After Matt Dumba, it’s only fitting for the next Minnesota Wild report card to go to his defensive partner and close friend, Jonas Brodin. While Dumba is known for his big slap shot, Brodin is known for being one of the most underrated defensemen in the NHL. He’s the type of player who goes highly unnoticed because he’s so good at doing his job.
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Brodin also uses his ability to go unnoticed to sneak into the offensive zone and get close enough to the net to score. While he didn’t score a lot of goals he always gave 110 percent every shift he was on the ice this past season. He is probably the Wild’s best defensive defenseman hands down and it definitely shows in his regular season stats.
Brodin’s Defensive Stability
For those who are familiar with Brodin’s playing style, you know how great of a defenseman he truly is; always trying to block shots or have the right stick placement to interrupt a cross-zone pass. He played 60 games this season, missing the other 22 due to a variety of injuries, an illness, and a couple of healthy scratches prior to the playoffs. In those games, he registered three goals and 11 assists for 14 points which is a bit less than what he’s used to but he was injured a lot.
However, even with those injuries, Brodin found a way to keep his defensive game going with 130 blocks for third on the team, just behind Jake Middleton and Jared Spurgeon. He did have 23 giveaways but he led all Wild defensemen with 27 takeaways thanks to a lot of good stick plays. He’s never been known as a big hitter and that showed this season as well with just 50 hits, but he did lead the entire team with almost 23 minutes of ice time per game.
Brodin’s worst injury cost him 12 games between February and March and it was clear they missed him. While they put together a good string of wins during that time, it was clear their defense was missing its key piece in Brodin. They made mistakes they wouldn’t normally make, but once he was back in the lineup, those mistakes were fewer and fewer.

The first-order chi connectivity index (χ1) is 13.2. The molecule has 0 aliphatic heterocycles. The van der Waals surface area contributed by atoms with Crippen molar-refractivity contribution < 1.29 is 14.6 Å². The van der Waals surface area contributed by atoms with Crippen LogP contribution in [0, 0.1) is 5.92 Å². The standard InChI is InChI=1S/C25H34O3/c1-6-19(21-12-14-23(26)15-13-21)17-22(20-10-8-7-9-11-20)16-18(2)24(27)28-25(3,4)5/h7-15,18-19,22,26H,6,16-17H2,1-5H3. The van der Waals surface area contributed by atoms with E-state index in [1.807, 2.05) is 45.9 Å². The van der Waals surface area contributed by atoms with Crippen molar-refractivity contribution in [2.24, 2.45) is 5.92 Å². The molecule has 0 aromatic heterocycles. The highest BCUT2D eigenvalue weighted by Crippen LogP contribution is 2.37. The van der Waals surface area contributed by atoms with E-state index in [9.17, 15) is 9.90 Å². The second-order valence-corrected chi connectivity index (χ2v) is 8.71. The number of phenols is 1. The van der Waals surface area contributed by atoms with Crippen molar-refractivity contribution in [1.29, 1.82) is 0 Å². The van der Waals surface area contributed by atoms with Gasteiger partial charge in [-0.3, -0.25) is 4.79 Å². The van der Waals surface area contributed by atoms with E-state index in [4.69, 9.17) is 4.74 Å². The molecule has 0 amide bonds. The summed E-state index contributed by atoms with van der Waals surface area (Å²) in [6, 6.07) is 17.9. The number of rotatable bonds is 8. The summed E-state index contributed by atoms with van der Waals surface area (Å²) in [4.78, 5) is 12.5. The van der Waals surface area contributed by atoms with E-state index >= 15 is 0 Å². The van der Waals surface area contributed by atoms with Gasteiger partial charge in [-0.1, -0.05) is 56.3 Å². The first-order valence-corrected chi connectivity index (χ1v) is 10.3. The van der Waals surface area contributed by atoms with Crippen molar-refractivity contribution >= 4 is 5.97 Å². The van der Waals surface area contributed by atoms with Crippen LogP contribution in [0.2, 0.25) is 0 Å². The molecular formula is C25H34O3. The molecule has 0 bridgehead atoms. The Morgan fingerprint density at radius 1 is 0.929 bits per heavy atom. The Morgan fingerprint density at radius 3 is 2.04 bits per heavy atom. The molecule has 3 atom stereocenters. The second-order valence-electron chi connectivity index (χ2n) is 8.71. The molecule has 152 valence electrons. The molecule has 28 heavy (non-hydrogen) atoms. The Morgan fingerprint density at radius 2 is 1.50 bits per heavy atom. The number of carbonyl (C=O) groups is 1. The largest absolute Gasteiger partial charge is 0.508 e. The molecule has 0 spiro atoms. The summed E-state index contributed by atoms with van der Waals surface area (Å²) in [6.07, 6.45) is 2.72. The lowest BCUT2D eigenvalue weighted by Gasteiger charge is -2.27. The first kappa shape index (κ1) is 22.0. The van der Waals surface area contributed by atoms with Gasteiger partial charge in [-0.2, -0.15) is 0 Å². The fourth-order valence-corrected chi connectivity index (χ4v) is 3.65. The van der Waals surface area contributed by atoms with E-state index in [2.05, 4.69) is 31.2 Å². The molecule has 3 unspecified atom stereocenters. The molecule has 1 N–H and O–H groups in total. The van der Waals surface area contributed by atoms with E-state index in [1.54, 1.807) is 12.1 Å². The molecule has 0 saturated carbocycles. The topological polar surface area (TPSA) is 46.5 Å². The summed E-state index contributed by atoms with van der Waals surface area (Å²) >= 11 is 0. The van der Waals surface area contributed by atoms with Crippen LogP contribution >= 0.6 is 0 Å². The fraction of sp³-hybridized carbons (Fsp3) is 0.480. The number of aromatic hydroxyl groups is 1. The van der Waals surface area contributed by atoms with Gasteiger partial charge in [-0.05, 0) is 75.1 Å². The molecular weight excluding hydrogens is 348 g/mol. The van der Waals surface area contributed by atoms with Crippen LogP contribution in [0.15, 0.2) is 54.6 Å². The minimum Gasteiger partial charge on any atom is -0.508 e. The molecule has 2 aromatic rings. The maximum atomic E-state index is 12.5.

Brodin’s Uneventful Postseason
Like many of his teammates, Brodin was unable to muster any points in the playoffs despite nine shots on goal and again led the team in ice time at almost 26 minutes a game. He did continue to defend, however with 11 blocked shots again behind Middleton and Spurgeon with just one giveaway and five takeaways. Brodin has a talent for taking the puck off unsuspecting opponents’ sticks and it’s unfortunate he wasn’t able to do it more in the postseason.
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The Wild’s playoff series against the Dallas Stars came down to playing undisciplined, not being able to score, and of course, struggling on special teams. Brodin spent nearly 20 minutes on the penalty kill throughout the series averaging about three minutes a game. While their penalty kill struggled, Brodin also had a chance on the power play averaging about a minute per game but was unable to contribute any points.
While Brodin did a great job defensively, the Wild really needed him to step up more throughout the whole series. Especially the special teams, when the penalty kill failed, the power play needed to step up, and vice versa. He was able to block shots on the penalty kill but unable to contribute any offense on the power play. Hopefully next season he’ll be able to stay healthy throughout the regular season but also find a way to step up more in the postseason.
Brodin didn’t contribute a lot offensively but he’s always been known more for his defense anyway and that was great once again through the regular season. His biggest downfall was his inability to stay healthy, but once he was back he was ready to go. Even after being injured he continued to throw his body in the way of the puck, not backing down at all.
Related: Wild 2022-23 Report Cards: Matt Dumba
As far as a grade for the regular season, Brodin earned an A- because the Wild could’ve used a bit more offense from him, but he did what he could. The majority of his grade comes from his defensive skills and how much the team relied on him when he was in the lineup. As far as the postseason, he earned a B. It has to be lower due to how much the team needed players to step up and he was one of them.
Brodin did decently on defense which is why his grade isn’t lower but he could’ve been more of an offensive and defensive presence. Overall, his grade is a B+ which reflects his strengths on defense, his lack of offense, and the room to improve for next season. Hopefully, he’ll be able to get his game back to what it was in previous seasons in time for the 2023-24 season to start.